You might think you’re complaining about work, but you may be using stress to air personal emotions that are a lot trickier to address. Some people deliberately look for stressful situations that will allow them to release pent-up emotions caused by other aspects of their life, and those closest to them often bear the brunt. “People can seek out aggression to help them feel in control,” said Dr. Streimer. And being “too stressed” to deal with anything else is the perfect way to avoid what’s really bothering you: the underlying stuff you would rather not deal with.

Your 6-Step Stress Relief Plan

  1. The first step is admitting that stress does play a role in your life and is becoming a problem. Ask yourself why you’re stressing out and whether it’s helping the situation. Doing this can give you some much-needed perspective.
  2. Next, minimize any unnecessary stress in your life right now. If you’re a worrier, don’t panic over your work, your weight and the well-being of your family and friends. Instead, choose the most important thing to contemplate right this minute. If you procrastinate, try this technique: when tackling a task, work for 25 minutes, then break for five. Repeat this four times then take a longer break. Thinking you only need to concentrate for a short time will help you stay much more motivated.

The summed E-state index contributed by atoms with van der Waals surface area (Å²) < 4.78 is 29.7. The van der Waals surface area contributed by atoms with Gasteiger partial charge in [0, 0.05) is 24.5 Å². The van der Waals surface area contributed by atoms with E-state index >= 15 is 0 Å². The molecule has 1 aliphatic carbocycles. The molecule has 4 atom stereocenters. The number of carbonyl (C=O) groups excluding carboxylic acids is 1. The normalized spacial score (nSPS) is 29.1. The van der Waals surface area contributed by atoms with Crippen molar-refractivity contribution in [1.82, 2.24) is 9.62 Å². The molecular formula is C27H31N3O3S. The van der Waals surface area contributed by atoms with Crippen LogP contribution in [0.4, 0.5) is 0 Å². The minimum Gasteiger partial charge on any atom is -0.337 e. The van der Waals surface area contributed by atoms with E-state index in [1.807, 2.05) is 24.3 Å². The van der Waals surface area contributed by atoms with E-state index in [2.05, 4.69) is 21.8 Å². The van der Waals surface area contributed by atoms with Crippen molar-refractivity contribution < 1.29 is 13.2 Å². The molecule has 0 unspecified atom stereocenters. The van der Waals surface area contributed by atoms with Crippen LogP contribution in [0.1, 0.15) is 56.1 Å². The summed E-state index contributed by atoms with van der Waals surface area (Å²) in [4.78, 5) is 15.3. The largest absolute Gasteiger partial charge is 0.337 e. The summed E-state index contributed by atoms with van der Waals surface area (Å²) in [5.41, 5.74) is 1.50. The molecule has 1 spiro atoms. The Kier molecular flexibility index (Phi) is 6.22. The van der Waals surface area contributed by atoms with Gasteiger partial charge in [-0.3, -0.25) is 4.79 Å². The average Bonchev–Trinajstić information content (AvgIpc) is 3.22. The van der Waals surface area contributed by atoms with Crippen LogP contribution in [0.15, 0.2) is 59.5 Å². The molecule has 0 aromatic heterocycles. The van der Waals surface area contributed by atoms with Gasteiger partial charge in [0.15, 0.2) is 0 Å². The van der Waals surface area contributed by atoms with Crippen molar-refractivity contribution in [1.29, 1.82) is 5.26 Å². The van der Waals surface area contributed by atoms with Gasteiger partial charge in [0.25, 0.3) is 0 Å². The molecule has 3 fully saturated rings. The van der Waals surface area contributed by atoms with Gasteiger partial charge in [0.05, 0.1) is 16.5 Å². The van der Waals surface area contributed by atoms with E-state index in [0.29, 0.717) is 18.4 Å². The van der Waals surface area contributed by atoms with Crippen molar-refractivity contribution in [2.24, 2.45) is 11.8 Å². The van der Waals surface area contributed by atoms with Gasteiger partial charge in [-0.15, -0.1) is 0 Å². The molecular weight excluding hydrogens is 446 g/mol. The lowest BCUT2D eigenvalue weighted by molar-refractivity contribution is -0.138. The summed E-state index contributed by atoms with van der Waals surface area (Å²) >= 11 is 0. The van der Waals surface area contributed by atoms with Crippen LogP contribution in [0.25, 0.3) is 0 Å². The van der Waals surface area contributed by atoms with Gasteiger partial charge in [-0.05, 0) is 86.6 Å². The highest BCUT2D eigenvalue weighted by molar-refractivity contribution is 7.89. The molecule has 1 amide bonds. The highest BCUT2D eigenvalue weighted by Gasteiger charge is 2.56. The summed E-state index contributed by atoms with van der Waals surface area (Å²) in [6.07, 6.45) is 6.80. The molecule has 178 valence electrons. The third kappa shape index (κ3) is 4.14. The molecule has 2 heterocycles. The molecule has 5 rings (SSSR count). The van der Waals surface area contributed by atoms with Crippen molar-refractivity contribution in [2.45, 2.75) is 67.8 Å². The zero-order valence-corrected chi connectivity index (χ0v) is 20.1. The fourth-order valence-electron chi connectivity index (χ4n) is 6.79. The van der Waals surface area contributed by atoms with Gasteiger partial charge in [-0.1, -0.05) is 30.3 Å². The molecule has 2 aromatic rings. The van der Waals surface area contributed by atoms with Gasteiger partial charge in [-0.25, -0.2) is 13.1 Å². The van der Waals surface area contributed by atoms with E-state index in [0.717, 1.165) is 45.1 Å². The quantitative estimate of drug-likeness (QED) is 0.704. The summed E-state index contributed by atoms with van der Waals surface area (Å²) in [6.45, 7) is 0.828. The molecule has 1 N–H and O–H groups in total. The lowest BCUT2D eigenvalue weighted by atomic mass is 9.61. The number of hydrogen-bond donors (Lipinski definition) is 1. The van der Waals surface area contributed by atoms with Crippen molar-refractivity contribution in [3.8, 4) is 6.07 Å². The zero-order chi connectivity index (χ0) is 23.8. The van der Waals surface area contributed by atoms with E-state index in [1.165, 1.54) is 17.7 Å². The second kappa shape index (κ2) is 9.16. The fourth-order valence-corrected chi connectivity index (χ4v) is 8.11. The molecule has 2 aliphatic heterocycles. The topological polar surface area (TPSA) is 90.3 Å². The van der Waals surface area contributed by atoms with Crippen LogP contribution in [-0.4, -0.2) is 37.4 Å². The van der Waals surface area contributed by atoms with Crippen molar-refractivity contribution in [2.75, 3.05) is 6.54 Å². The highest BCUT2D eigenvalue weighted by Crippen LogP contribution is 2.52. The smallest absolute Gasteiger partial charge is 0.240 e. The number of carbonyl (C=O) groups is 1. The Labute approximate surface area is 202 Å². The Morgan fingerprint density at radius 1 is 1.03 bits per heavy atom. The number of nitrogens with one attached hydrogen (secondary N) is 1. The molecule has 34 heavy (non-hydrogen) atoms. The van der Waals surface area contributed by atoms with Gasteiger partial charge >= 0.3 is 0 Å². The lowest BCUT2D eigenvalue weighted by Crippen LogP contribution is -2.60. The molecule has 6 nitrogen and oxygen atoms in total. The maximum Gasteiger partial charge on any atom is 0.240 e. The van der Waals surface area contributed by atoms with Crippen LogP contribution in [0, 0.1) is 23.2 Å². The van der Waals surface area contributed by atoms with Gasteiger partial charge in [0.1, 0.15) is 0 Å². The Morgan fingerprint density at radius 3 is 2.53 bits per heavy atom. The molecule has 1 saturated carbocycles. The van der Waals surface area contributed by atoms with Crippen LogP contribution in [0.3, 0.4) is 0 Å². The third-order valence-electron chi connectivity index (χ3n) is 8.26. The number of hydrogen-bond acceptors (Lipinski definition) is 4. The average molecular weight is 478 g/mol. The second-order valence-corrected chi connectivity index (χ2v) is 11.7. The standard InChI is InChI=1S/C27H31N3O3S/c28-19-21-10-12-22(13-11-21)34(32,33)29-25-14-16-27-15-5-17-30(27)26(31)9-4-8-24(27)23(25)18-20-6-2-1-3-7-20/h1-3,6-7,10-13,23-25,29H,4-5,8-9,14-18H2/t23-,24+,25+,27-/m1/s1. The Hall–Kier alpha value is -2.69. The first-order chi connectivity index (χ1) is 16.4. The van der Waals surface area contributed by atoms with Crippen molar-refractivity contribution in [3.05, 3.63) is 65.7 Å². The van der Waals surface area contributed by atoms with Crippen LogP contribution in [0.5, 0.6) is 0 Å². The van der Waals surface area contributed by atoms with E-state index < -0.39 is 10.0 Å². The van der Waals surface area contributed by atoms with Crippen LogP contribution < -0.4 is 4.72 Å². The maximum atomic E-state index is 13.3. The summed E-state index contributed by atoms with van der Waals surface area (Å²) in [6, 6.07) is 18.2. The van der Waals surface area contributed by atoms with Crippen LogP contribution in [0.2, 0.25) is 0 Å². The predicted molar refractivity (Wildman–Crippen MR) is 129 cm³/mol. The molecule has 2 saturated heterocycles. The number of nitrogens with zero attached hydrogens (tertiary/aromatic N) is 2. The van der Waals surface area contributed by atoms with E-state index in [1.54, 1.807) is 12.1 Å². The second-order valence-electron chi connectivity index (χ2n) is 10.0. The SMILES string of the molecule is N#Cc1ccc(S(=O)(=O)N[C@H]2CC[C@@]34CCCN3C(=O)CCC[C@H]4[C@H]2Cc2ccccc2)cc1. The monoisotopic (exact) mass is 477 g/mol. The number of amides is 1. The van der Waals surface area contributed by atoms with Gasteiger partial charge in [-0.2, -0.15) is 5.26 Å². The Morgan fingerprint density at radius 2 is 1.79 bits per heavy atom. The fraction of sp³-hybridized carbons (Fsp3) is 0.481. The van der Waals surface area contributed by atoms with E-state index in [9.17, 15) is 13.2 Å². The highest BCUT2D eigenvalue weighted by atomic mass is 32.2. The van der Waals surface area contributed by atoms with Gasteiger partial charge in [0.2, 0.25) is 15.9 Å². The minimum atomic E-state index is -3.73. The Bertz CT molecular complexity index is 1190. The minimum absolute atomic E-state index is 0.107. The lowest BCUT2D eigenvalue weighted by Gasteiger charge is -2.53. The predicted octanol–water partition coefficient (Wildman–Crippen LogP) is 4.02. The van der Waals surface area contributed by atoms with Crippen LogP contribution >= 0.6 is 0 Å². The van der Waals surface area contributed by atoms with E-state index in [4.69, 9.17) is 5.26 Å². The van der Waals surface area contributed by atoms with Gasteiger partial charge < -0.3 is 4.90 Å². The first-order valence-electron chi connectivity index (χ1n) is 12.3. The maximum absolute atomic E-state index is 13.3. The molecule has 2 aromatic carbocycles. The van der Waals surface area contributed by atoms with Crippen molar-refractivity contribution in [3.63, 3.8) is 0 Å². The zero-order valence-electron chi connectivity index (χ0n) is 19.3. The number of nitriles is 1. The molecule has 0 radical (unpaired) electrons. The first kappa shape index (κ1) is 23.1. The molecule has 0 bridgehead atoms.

3. Work on reversing the negative effects stress has on the body today. The easiest, cheapest way to do that is to exercise one way or another; one study found that just 18 minutes of walking three times a week lowers cortisol levels by 15 percent. “Not only does physical activity reduce hormone levels caused by stress, minimizing their negative impacts, but it also disrupts your mind, which can distract you from stress, too,” said Dr. Ali.
  4. Look at what you eat every day. The body reacts to the foods you consume the same way it does when you worry about making your mortgage repayments; it’s a stressor that can raise your cortisol.
  5. The art of relaxation – are you getting enough? It is important to balance work and play. Make sure you take time out every day to relax and ensure you get plenty of sleep. Dr. Wilson recommends that you have a quiet period of at least 15 to 20 minutes of afternoon relaxation to help build adrenal health.
  6. The Adrenal Fatigue Program of nutritional supplementation is the most targeted and specific program designed to get you up and running fast. I have personally used Dr. Wilson’s Adrenal Fatigue Recovery Program in my clinic with over 1,700 patients in the past several years and can vouch for its clinical efficacy.

Stress Management at Any Age: Part 1

Stress Management at Any Age: Part 2

About the Author

dr eric bakkerEric Bakker B.H.Sc. (Comp.Med), N.D, R.Hom. is a highly experienced naturopathic physician who has been in clinical practice for 25 years. Eric is passionate about improving people’s lives through proven wellness and lifestyle principles, natural medicine practice as well as public and professional practitioner education. Eric specialises in candida yeast infections, as well as adrenal fatigue, and thyroid disorders. Dr. Bakker has written one of the most comprehensive books on yeast infections called Candida Crusher. Website:  You can complete his online survey to determine if you have a yeast infection here, or link through to his many You Tube videos:  Dr. Bakker’s Blog: